Those random private schools are the ones cranking out the English lit majors with 200k in debt. Not MIT or Stanford.
I’ve never understood the tiny private college phenomonen that so many people are into. Honestly they seem like crap opportunities with unremarkable academics and triple the cost of state u to me.nephronParticipantStatus: PhysicianPosts: 288Joined: 05/09/2019
This movement seems particularly wrong to me. Student debt money is used by students to pay for everything, whether it be car payments, pay credit card financing charges, new clothes, etc. I don’t see why people don’t see how it is inherently unfair to ask taxpayers to pay off peoples debt when others who may have been just as advantaged or disadvantaged, chose to stay home and commute, worked during school, or choose a cheaper in-state school or community college. I am not particularly conservative, the last president I voted for was Al Gore (I liked the social security lock box idea), but politicians these days just seem to get worse and worse. I don’t know why people don’t seem upset by this idea or how people don’t see this as contributing to the problem. I think that it is sad that she has a calculator so that students can figure out how much free money they can get from the government rather then a compound interest calculator showing people how to build wealth.May 28, 2019 at 6:59 pm MST #217709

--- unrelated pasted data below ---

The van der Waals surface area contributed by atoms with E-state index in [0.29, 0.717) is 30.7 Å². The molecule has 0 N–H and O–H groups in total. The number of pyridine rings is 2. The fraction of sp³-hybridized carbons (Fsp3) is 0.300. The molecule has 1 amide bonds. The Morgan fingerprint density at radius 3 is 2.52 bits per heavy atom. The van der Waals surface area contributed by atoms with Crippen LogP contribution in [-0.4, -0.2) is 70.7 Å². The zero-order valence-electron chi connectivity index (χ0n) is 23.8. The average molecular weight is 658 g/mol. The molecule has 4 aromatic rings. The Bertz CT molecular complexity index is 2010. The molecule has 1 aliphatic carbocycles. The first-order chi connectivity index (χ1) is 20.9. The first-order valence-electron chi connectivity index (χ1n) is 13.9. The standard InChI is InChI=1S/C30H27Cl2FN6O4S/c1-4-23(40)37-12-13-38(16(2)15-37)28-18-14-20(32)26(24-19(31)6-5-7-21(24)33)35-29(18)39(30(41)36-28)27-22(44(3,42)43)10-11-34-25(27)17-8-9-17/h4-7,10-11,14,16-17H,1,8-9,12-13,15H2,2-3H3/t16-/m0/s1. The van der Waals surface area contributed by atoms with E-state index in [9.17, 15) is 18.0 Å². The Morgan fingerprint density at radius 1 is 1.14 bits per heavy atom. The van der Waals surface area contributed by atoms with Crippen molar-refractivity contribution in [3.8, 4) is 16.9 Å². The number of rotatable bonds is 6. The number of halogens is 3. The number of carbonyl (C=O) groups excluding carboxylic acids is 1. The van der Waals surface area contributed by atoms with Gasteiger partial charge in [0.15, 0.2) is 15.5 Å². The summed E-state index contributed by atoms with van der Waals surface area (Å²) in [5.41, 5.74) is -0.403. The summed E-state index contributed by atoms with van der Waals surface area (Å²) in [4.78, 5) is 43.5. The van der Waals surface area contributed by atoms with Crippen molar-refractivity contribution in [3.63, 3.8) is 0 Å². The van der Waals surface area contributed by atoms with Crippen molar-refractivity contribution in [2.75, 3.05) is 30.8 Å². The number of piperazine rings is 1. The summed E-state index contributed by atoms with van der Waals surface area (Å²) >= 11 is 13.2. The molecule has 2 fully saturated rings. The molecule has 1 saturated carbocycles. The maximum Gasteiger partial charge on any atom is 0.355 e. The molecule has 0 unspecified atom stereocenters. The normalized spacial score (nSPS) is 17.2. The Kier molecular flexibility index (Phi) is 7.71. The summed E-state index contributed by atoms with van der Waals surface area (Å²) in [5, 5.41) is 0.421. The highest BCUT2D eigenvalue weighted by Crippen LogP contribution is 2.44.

If your kid got into Harvard, Yale, MIT, Stanford
Your kid will not dropout from these three schools due to lack of funds. EFC heavily leans on the parents, that is the “bomb”. Mom and Dad will be the first source. Fin Aid knows how to pressure. Debt for the student is the lever. They don’t let students just leave, they put those talents to work. What does a creative writing major do?
Grant writing and editing mundane research papers for journal submission come to mind. Those research grants include funding for “research assistants” that grind out data and the statistics. Produce and you survive.
It’s not scholarships, they get paid as long as they prove themselves useful.May 28, 2019 at 7:27 pm MST #217723